Method B - US EPA AP-42 industrial wind erosion

The Emission Calculator uses this method to estimate the total emissions from a flat, exposed area or flat pile that is frequently disturbed. The method provides a more accurate estimate for these scenarios as it considers the number of disturbances per year and the erosion potential of the stockpile. The method calculates the total emissions between pile disturbances, and the total annual emission factor is calculated as the sum of the individual erosion events.

Calculated the EF for each size fraction using the equations:

EF [g/m2] = k x ∑NPi

Where:

A disturbance is an action that results in the exposure of fresh surface materials, such as the addition or removal of material.

The emission factor is multiplied by the active area of the flat stockpile or exposed area to obtain the annual particulate emissions that are the result of wind erosion.

In order to estimate the erosion potential between each disturbance, a threshold friction velocity u*t must be established for the aggregate/erodible material in the pile, and a friction velocity u* calculated based upon local wind speed data.

This method assumes zero wind erosion emissions (erosion potential P is zero) when the wind speeds are relatively low, and the calculated friction velocity is less than threshold friction velocity (u* ≤ u*t):        

            P = 0 when (u* ≤ u*t)

Where:

However, once the friction velocity is greater than the threshold friction velocity, there will be particulate emissions from wind erosion, and the erosion potential P can be calculated using the equation:

            P = 58 x (u* - u*t)2 + 25 x (u* - u*t)

Where:

For the threshold friction velocity of a given material, default threshold friction velocity (u*t) values are provided in the Emissions Calculator (Table 2), with the option for the user to enter a site-specific threshold friction velocity if one has been determined. A field procedure for determining the threshold friction velocity is described in US EPA AP-42 13.2.5 [pdf].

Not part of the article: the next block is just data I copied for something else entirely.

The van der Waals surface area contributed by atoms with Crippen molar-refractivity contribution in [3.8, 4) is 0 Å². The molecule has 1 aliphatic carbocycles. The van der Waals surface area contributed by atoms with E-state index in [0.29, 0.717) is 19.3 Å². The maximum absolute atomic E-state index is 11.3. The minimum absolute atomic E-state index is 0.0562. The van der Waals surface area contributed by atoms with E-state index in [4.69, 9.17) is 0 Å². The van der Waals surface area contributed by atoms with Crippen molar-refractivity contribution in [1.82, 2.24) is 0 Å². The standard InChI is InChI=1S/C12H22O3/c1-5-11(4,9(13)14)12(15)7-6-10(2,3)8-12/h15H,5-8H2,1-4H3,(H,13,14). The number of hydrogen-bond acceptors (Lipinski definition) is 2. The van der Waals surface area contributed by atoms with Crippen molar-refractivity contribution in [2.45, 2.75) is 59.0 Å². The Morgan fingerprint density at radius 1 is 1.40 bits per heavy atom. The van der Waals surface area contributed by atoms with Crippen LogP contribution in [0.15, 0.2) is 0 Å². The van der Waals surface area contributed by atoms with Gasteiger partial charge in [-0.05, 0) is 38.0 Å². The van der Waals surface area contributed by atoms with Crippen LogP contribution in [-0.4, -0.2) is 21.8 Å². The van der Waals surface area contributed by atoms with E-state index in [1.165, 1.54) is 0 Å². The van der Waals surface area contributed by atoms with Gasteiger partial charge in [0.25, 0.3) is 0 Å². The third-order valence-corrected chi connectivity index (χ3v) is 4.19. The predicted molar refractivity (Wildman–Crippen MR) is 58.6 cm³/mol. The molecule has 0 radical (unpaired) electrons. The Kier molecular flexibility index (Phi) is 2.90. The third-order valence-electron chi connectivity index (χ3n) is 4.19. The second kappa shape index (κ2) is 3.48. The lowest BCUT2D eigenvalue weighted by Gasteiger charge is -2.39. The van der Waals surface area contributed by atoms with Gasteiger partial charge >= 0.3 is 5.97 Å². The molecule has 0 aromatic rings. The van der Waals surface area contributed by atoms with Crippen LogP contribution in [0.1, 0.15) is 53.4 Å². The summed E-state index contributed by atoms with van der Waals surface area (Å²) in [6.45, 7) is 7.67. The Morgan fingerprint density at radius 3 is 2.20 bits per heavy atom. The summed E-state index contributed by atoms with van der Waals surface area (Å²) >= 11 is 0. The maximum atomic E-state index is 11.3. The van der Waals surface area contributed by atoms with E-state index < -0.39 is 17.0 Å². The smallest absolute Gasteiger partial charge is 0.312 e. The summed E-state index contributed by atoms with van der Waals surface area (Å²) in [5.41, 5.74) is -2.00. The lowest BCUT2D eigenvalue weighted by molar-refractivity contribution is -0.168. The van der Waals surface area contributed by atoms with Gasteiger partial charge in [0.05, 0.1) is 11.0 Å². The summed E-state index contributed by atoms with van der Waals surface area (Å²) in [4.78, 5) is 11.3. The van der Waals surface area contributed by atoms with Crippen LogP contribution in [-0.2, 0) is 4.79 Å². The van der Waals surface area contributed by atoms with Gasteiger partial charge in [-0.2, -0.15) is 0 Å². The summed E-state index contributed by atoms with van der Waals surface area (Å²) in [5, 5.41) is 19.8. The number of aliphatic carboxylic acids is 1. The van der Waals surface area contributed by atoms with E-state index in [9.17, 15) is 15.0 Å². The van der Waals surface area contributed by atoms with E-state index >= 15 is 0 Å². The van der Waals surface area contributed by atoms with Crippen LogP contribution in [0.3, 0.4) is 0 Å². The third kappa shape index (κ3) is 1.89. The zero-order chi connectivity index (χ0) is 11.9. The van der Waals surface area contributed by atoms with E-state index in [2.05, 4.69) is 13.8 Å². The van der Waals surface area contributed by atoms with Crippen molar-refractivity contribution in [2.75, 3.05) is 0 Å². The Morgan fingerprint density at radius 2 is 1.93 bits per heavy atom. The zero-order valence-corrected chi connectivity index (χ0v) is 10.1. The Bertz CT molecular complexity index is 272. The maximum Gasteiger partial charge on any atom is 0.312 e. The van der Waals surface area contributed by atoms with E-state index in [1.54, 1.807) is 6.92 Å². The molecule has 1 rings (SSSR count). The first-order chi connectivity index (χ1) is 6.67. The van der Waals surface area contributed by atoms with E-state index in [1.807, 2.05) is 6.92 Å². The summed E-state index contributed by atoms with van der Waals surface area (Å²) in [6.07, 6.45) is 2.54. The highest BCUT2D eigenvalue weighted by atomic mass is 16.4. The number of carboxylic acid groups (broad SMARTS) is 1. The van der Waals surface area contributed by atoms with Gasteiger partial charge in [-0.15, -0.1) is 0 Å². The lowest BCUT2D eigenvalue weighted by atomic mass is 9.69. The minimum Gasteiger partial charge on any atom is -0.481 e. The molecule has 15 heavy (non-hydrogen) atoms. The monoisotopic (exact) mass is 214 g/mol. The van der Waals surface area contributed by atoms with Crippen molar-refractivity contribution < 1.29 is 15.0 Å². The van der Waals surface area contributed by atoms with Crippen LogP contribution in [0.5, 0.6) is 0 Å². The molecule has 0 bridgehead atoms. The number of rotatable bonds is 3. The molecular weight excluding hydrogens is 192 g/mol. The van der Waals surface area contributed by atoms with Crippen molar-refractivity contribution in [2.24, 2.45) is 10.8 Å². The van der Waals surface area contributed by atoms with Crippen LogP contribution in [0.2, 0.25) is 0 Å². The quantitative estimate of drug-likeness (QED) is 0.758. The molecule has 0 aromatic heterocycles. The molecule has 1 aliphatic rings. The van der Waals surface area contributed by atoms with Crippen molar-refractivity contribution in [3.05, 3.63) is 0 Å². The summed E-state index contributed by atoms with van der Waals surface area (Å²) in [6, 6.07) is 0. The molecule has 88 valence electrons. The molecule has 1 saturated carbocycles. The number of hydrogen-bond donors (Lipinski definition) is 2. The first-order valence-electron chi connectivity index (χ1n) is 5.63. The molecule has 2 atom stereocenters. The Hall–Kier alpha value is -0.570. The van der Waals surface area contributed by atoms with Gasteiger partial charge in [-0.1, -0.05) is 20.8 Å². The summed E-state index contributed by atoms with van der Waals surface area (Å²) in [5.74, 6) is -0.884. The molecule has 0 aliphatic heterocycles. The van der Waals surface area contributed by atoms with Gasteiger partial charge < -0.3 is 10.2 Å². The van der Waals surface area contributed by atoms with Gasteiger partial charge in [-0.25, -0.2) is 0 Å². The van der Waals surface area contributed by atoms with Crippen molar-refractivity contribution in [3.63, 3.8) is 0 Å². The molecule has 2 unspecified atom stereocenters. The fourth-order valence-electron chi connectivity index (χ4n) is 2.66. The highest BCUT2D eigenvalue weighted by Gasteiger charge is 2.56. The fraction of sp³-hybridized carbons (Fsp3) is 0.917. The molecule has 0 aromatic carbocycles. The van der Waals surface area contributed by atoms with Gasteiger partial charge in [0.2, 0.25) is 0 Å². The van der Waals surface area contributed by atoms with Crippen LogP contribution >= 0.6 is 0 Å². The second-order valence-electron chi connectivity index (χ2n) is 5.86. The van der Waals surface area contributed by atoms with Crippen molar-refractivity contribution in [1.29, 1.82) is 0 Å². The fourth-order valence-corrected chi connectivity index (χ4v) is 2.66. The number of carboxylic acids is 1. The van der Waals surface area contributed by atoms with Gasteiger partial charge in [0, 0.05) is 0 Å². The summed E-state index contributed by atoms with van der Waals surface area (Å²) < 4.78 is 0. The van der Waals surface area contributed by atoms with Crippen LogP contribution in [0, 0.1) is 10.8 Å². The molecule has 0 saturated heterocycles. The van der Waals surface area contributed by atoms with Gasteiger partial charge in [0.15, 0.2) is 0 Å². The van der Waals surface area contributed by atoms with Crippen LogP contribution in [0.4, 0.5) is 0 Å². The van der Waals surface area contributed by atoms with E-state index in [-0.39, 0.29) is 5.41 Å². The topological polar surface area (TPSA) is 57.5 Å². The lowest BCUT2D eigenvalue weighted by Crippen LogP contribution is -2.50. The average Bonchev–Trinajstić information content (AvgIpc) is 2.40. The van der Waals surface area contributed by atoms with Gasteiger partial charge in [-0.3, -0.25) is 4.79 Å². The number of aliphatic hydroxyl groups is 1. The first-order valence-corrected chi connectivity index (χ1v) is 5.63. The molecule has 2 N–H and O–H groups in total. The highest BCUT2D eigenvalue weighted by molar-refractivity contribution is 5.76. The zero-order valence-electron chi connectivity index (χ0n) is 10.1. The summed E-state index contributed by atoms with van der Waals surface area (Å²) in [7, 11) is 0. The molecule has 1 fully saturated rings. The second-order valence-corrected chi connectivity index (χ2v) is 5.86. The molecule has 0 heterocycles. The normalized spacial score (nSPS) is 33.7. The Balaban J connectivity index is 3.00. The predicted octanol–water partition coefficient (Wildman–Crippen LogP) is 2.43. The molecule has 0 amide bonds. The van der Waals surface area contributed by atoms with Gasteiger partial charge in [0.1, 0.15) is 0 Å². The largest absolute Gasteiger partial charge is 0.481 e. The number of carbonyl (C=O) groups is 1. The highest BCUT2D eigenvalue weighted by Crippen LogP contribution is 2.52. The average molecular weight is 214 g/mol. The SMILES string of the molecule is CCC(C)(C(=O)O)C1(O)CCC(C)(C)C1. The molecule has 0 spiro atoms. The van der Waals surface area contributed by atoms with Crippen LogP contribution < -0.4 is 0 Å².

Table 2: Default threshold friction velocity used in the calculator for Method B (AP-42, 2006)
Stockpile material Threshold friction velocity (m/s)
Overburden 1.02
Scoria 1.33
Ground coal pile 0.55
Uncrusted coal pile 1.12
Scaper tracks on coal pile 0.62
Fine coal dust on concrete pad 0.54

For a flat stockpile, the friction velocity (u*) is estimated from local hourly wind data using the following equation:

            u* = 0.053 x u+10

Where u+10 is the fastest mile for a reference anemometer at 10 metres height for the period between disturbances.

To estimate the fastest mile, use hourly wind data from the nearest weather station from the Government of Canada historical climate data site, or from an on‑site weather station. Multiply the maximum wind speed measured between disturbances by 1.24 to estimate the fastest mile (WMO, 2010).

You can obtain the hourly wind speed data for the nearest weather station from the Government of Canada historical climate data site, or from an on-site weather station. If you are using downloaded data, you will need to individually download 12 monthly .csv files and compile the weather data summary for the reporting year. You must then entered this summary data into the “Hourly wind speed data input” sheet. It is possible that some data is missing from the downloads. If the missing data are less than 10% of the total annual data, it is reasonable to either ignore the missing data, or estimate missing hours by averaging the last measured value immediately prior to the data gap and the first value after the gap.  If the data set has substantial gaps (more than 10% missing), you can contact ECCC to determine the best approach for the site.